Tombow’s Fudenosuke Brush Pen tends to lay down too much ink and overwhelm the paper, while Faber-Castell’s Pitt Calligraphy pen lays down just the right amount of ink on this paper. The Pilot Lettering Pen also works well on this paper if you’re going for a bold line.
I found the Sakura Sensei too absorbent on this paper, and yet oddly scratchy. Despite all that, I used it to create two of my favorite pieces on this paper.
One final positive with this paper and ink—even though it’s a cold press paper, it’s smooth enough that I had no difficulty writing small lines of text using a .1 Staedtler Pigment Liner.
Binding Books Using this Paper
My experiments with sheet paper always include binding tests. If a paper is lightweight enough to fold (and 140 lb. watercolor paper falls in that range) then I buy sheets, tear the paper down, and make one or more case-bound books with the paper.
For Stonehenge Aqua I made a book using the cold press version and one using the hot press version. They were the first two visual journals of 2018. I filled them up from January 1 through February 11, 2018.
Using a paper daily over such a stretch of time means that I get to have an intense and continuous introduction to the paper. My tests get carried out in “normal” work conditions, instead of in special experiments set up with an agenda.
In this way I discover what I like about a paper in all situations that I find myself in. By the time I finish testing journals I know not only whether I like a specific paper or not, but I also know whether or not it is a paper that works well for binding.
Stonehenge Aqua in either the cold or hot press versions doesn’t hold up to binding into a text block construction.
The paper folds and tears easily. There is minimal cracking when folding with the grain. It’s easy to punch and sew.
The problem with the paper is that in a text block construction when you sew your signatures together before casing them in you need to reinforce the spine. There are many ways to do this. Most approaches involve the use of some glue. For me I use PVA. The goal is to create a connection point along the spine of the book where each signature elbows the next. I call these the glue joins.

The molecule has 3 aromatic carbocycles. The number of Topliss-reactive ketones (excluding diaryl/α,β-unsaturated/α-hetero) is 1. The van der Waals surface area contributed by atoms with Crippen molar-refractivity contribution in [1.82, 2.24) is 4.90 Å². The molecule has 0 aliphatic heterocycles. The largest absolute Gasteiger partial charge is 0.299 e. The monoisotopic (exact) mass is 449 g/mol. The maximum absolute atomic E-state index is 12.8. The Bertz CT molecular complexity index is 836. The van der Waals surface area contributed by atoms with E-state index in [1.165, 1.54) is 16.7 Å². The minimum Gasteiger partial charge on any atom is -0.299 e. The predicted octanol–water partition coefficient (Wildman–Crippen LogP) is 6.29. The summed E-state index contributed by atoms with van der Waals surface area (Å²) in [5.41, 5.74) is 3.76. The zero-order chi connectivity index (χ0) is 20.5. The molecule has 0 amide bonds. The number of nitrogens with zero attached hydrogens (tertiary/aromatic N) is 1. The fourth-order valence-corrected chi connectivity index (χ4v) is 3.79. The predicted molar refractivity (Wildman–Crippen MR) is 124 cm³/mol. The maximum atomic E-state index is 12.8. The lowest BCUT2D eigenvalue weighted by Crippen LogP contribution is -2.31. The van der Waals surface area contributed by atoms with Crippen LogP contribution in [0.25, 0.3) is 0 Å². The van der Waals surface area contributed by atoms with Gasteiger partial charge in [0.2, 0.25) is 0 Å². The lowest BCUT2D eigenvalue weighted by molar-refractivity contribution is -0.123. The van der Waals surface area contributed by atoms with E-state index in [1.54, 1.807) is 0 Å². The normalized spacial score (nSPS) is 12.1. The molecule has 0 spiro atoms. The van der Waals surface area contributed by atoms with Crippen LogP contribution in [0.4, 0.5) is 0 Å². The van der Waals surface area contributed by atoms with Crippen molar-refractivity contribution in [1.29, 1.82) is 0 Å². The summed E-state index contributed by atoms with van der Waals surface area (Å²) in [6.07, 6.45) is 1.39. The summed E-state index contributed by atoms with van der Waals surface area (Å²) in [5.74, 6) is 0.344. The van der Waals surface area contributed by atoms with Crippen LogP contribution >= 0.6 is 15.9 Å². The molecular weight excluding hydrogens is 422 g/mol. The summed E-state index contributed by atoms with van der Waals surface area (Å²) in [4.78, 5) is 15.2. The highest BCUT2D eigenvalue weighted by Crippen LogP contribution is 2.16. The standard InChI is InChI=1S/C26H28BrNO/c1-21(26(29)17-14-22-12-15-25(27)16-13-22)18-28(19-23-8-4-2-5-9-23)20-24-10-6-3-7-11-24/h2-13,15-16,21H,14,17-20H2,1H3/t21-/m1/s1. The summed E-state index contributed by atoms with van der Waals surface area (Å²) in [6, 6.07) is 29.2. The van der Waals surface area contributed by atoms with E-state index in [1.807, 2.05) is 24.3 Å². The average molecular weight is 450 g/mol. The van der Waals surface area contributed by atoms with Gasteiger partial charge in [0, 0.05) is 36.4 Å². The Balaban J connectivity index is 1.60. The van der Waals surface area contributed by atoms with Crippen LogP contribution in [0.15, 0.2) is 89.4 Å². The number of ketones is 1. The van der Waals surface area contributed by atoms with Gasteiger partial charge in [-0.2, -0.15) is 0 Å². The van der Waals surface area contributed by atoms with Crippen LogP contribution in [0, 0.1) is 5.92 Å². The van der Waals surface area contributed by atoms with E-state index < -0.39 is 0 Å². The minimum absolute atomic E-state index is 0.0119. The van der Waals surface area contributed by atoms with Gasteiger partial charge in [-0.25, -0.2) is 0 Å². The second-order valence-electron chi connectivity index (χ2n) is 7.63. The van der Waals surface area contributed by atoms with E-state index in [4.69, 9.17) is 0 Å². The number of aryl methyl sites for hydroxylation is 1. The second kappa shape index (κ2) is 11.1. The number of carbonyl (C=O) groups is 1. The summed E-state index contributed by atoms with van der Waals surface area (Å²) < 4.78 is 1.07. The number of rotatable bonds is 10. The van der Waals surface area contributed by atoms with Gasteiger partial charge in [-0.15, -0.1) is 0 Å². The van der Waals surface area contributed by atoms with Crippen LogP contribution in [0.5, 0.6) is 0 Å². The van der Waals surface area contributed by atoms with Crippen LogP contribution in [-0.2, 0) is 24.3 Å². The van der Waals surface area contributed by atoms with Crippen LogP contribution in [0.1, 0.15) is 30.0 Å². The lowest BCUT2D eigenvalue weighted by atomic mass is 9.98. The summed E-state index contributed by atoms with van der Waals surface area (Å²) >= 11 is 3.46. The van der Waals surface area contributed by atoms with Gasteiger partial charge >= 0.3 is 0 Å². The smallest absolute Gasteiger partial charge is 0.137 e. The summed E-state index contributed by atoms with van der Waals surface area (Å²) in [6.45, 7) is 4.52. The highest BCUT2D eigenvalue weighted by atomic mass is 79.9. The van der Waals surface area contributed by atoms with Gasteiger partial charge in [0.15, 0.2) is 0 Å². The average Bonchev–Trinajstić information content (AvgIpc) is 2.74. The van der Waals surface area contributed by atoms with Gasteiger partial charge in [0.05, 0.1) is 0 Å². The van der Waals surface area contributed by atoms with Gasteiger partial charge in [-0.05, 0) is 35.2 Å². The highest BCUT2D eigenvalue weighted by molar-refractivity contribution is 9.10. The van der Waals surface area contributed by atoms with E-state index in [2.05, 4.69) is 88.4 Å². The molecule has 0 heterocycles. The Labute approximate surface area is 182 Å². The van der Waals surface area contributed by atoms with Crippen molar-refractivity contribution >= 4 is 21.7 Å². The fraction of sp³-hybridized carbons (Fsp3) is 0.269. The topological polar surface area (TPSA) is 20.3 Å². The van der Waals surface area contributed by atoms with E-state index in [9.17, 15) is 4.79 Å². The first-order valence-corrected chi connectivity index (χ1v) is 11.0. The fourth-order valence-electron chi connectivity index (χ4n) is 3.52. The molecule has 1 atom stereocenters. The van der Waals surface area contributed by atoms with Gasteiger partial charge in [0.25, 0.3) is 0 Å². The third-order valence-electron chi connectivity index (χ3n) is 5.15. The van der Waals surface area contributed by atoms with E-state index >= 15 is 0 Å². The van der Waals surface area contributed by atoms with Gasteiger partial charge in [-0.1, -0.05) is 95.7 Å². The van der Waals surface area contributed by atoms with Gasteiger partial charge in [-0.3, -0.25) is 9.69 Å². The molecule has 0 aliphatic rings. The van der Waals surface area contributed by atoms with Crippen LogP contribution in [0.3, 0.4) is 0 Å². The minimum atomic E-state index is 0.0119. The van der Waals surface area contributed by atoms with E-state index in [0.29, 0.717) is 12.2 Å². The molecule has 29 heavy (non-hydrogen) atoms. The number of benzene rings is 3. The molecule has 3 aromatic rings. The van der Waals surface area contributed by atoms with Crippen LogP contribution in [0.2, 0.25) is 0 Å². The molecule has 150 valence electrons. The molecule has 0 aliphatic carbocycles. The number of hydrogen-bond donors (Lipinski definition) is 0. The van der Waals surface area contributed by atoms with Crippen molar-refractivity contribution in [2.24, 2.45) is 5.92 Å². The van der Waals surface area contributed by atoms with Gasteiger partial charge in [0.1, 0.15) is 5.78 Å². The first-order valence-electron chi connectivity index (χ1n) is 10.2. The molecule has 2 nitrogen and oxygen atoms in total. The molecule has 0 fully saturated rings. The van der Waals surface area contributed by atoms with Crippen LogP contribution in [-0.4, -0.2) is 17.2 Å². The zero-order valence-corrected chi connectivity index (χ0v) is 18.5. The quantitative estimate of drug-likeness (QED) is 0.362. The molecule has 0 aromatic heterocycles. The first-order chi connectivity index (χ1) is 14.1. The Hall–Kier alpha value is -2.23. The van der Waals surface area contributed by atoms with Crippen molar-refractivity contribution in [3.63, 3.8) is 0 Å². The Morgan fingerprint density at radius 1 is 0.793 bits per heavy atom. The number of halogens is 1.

In a book that doesn’t have a reinforced spine, when you open and close the book at these points (the last page of the previous signature and the first page of the next signature) you can see all the way through the spine of the text block into the case. This means that it’s the sewing that holds the signatures together, along with the tapes (if you use tapes). But it also means there’s a lot of gapping between your stitches, And where there is gapping there is the possibility for shifting and that instability, over the course of a book’s use, can loosen the sewing and degrade the structural integrity of your book.
The surface of Stonehenge Aqua (in either cold or hot press) isn’t compatible with holding the glue join. The glue simply pulls away.
In the last image of this post I have included a photo of a page spread open at the last page of one signature and the first page of the next. I have grayed out everything but the gutter to focus your attention on the gutter line. There you will see at points A and B, that the glue is pulling apart. The paper gets all fuzzy from the pulled fibers.
I do not recommend this book for any traditional binding methods that require glue reinforcement at these structural points.
If, however, you are interested in making books such as coptic stitch books which have open spines; like to make sewn on the spine structures where the signatures aren’t sewn to each other in a text block but are sewn directly to a spine board; enjoy making pamphlets, Japanese Double Pamphlets, or 4-needle constructions; or you sew on tapes without making glue joins and actually like that (I don’t see why, but that’s up to you), then this paper would be suitable for those listed structures.
I’ll leave you to your testing to determine first if it’s a paper you enjoy working on.
I think it will be rare that I purchase this paper going forward, but if I do, I will be making it into sewn on the spine structures only.